It is a pestiferous perennial weed with dark green glabrous culms, arising from a system of underground tubers. The plant has an elaborate underground system consisting of tubers, rhizomes and roots. The tubers are white and succulent when young, and hard and black when mature. Cyperine is the major constituent in the plant. The plant is a reputed hypotensive, anti-inflammatory & diuretic.
Ginger, the rhizome of Zingiber officinale Roscoe (Zingiberaceae), is a commom constituent of diet worldwide and it has been reported that its extracts present some pharmacological activities. Here the researchers investigated the effects of the crude hydro-proprietory extract of ginger rhizomes on the classical models of rat paw and skin edema. The carrageenan-, compound 48/80- or serotonin-induced rat paw edema were inhibited significantly by the intraperitoneal administration of proprietory ginger extract. Ginger extract was also effective in inhibiting 48/80-induced rat skin edema at doses of 0.6 and 1.8 mg/site. Rat skin edema induced by substance P or bradikinin was not affected by treatment with Z. officinalis extract. The intraperitoneal administration of ginger extract (186 mg/kg(-1) body wt.) 1 hr. prior to serotonin injections, reduced significantly the serotonin-induced rat skin edema. Our results demonstrated that crude extract of Zingiber officinale was able to reduce rat paw and skin edema induced by carrageenan, 48/80 compound and serotonin. The antiedematogenic activity seems to be related, at least partially, to an antagonism of the serotonin receptor.
In a separate study conducted at the Miami Veterans Affairs Medical Center and University of Miami, Florida, USA, 261 patients with OA of the knee and moderate-to-severe pain were enrolled in a randomized, double-blind, placebo-controlled, multicenter, parallel-group, 6-week study. After washout, patients received ginger extract or placebo twice daily, with acetaminophen allowed as rescue medication. The primary efficacy variable was the proportion of responders experiencing a reduction in "knee pain on standing," using an intent-to-treat analysis. A responder was defined by a reduction in pain of > or = 15 mm on a visual analog scale. RESULTS: In the 247 evaluable patients, the percentage of responders experiencing a reduction in knee pain on standing was superior in the ginger extract group compared with the control group (63% versus 50%; P = 0.048). Analysis of the secondary efficacy variables revealed a consistently greater response in the ginger extract group compared with the control group, when analyzing mean values: reduction in knee pain on standing (24.5 mm versus 16.4 mm; P = 0.005), reduction in knee pain after walking 50 feet (15.1 mm versus 8.7 mm; P = 0.016), and reduction in the Western Ontario and McMaster Universities osteoarthritis composite index (12.9 mm versus 9.0 mm; P = 0.087). Change in global status and reduction in intake of rescue medication were numerically greater in the ginger extract group. Change in quality of life was equal in the 2 groups. Patients receiving ginger extract experienced more gastrointestinal (GI) adverse events than did the placebo group (59 patients versus 21 patients). GI adverse events were mostly mild.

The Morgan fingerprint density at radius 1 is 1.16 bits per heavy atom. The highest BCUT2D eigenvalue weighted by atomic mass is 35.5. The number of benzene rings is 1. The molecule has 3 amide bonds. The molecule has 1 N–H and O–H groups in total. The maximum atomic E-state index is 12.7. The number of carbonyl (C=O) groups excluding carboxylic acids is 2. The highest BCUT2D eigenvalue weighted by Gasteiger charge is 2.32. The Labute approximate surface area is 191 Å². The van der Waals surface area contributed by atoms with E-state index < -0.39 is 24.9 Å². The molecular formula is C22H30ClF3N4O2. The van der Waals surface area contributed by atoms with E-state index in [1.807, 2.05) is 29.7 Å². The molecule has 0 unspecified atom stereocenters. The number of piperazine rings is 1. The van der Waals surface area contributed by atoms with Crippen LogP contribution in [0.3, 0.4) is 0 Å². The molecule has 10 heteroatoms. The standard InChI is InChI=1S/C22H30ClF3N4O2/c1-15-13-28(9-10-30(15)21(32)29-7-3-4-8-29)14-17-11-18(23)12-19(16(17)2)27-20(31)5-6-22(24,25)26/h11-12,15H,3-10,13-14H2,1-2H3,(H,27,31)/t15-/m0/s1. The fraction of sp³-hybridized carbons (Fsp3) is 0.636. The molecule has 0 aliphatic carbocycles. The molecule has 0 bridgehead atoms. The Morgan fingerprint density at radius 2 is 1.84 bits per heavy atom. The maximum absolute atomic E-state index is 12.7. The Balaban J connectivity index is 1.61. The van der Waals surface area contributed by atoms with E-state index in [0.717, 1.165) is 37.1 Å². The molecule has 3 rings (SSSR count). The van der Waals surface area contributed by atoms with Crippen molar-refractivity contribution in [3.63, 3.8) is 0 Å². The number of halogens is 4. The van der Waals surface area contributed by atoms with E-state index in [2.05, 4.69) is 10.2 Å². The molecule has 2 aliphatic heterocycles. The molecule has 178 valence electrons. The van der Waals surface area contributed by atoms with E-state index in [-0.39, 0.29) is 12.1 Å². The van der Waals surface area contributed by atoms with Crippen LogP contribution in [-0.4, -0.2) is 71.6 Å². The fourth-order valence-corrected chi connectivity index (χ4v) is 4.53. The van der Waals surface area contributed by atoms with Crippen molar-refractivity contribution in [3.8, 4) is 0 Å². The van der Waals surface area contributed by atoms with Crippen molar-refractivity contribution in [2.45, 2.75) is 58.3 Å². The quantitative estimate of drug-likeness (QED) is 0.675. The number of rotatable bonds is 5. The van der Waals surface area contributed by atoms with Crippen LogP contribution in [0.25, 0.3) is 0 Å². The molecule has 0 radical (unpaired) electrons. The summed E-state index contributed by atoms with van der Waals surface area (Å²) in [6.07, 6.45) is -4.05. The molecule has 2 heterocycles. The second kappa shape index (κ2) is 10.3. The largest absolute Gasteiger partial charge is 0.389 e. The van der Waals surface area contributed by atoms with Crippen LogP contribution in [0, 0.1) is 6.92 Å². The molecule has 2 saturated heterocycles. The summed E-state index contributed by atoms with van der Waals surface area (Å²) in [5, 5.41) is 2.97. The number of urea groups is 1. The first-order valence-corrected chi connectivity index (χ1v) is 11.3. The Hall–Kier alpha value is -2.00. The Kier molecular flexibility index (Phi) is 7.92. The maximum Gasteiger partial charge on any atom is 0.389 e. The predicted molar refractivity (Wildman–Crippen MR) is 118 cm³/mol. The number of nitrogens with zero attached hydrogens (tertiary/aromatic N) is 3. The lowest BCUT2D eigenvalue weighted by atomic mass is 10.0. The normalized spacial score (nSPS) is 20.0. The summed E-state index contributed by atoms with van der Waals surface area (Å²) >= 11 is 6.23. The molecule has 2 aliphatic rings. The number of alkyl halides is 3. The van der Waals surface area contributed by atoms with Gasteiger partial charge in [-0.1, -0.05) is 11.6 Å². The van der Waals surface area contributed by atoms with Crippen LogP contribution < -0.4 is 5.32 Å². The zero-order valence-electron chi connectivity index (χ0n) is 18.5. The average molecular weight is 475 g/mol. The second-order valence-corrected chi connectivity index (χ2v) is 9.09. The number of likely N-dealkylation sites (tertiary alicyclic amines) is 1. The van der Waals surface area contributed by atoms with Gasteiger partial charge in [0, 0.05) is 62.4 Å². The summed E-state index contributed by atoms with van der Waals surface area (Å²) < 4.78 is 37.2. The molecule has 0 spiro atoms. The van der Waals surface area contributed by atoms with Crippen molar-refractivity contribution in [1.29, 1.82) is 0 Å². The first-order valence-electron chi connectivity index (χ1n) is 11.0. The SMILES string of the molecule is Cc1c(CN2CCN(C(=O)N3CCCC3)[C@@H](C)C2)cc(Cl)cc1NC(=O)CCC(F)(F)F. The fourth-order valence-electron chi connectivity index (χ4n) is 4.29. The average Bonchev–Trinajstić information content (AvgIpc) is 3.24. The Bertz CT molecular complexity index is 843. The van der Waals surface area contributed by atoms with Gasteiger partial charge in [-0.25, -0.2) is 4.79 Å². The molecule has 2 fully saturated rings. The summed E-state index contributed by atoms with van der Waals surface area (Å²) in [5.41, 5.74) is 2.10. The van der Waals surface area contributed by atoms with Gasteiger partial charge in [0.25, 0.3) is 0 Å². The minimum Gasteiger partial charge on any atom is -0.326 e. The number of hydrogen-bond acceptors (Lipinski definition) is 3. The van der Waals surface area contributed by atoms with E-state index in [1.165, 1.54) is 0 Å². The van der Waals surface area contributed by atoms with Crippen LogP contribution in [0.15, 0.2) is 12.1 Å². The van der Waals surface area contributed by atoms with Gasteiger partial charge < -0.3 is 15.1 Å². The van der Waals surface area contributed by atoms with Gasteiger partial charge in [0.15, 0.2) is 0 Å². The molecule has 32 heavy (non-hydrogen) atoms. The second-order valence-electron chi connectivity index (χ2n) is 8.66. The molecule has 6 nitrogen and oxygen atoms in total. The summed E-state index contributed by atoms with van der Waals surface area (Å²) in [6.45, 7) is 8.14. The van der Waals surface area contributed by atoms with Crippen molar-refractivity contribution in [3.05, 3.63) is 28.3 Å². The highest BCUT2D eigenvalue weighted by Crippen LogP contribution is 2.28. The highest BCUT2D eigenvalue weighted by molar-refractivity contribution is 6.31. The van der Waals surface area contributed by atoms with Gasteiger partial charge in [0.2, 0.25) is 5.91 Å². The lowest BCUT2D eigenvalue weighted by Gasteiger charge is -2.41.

In a study by S. BANERJEE, S. K. BANDYOPADHYAY, P. K. MUKHERJEE, *ARATI MUKHERJEE AND *S. SIKDAR at the Department of Pharmacology, Calcutta National Medical College and University College of Medicine, Calcutta University & Department of Biochemistry, N.R.S. Medical College Calcutta , the authors demonstrated that the extract of the plant displays a significant anti-inflammatory activity against experimentally induced acute and subacute inflammation.